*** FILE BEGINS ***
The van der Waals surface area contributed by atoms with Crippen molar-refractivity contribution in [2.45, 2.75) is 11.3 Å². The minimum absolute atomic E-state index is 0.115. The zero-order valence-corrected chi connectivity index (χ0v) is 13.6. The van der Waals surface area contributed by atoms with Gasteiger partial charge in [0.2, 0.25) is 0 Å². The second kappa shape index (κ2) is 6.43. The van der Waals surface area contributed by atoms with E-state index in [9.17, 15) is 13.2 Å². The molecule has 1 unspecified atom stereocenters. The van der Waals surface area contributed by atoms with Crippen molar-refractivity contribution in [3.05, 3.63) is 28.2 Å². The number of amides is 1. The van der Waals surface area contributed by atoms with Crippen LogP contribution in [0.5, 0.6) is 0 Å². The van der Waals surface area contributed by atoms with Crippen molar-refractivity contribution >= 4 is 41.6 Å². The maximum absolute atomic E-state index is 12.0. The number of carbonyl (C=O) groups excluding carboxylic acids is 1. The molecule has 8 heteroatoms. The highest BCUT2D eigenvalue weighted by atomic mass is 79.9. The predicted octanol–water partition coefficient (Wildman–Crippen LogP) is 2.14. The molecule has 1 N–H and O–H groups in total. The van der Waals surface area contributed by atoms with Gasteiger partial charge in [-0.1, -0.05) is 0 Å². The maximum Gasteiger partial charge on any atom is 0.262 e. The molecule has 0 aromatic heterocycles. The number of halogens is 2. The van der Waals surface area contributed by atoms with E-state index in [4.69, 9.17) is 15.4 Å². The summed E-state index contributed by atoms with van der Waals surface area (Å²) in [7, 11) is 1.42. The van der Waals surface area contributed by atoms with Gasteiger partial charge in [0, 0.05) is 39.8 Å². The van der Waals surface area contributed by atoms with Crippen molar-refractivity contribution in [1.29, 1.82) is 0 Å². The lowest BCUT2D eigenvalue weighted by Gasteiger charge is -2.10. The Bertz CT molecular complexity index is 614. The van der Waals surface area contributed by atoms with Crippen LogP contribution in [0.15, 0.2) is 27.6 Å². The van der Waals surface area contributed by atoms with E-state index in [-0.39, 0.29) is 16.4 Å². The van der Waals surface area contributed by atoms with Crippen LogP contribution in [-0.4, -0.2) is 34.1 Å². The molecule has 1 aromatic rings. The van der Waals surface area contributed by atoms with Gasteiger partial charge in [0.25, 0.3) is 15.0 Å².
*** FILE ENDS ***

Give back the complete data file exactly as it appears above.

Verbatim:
The van der Waals surface area contributed by atoms with Crippen molar-refractivity contribution in [2.45, 2.75) is 11.3 Å². The minimum absolute atomic E-state index is 0.115. The zero-order valence-corrected chi connectivity index (χ0v) is 13.6. The van der Waals surface area contributed by atoms with Gasteiger partial charge in [0.2, 0.25) is 0 Å². The second kappa shape index (κ2) is 6.43. The van der Waals surface area contributed by atoms with E-state index in [9.17, 15) is 13.2 Å². The molecule has 1 unspecified atom stereocenters. The van der Waals surface area contributed by atoms with Crippen molar-refractivity contribution in [3.05, 3.63) is 28.2 Å². The number of amides is 1. The van der Waals surface area contributed by atoms with Crippen LogP contribution in [0.5, 0.6) is 0 Å². The van der Waals surface area contributed by atoms with Crippen molar-refractivity contribution >= 4 is 41.6 Å². The maximum absolute atomic E-state index is 12.0. The number of carbonyl (C=O) groups excluding carboxylic acids is 1. The molecule has 8 heteroatoms. The highest BCUT2D eigenvalue weighted by atomic mass is 79.9. The predicted octanol–water partition coefficient (Wildman–Crippen LogP) is 2.14. The molecule has 1 N–H and O–H groups in total. The van der Waals surface area contributed by atoms with Gasteiger partial charge in [-0.1, -0.05) is 0 Å². The maximum Gasteiger partial charge on any atom is 0.262 e. The molecule has 0 aromatic heterocycles. The number of halogens is 2. The van der Waals surface area contributed by atoms with E-state index in [4.69, 9.17) is 15.4 Å². The summed E-state index contributed by atoms with van der Waals surface area (Å²) in [7, 11) is 1.42. The van der Waals surface area contributed by atoms with Gasteiger partial charge in [0, 0.05) is 39.8 Å². The van der Waals surface area contributed by atoms with Crippen molar-refractivity contribution in [1.29, 1.82) is 0 Å². The lowest BCUT2D eigenvalue weighted by Gasteiger charge is -2.10. The Bertz CT molecular complexity index is 614. The van der Waals surface area contributed by atoms with Crippen LogP contribution in [0.15, 0.2) is 27.6 Å². The van der Waals surface area contributed by atoms with E-state index in [-0.39, 0.29) is 16.4 Å². The van der Waals surface area contributed by atoms with Crippen LogP contribution in [-0.4, -0.2) is 34.1 Å². The molecule has 1 aromatic rings. The van der Waals surface area contributed by atoms with Gasteiger partial charge in [0.25, 0.3) is 15.0 Å².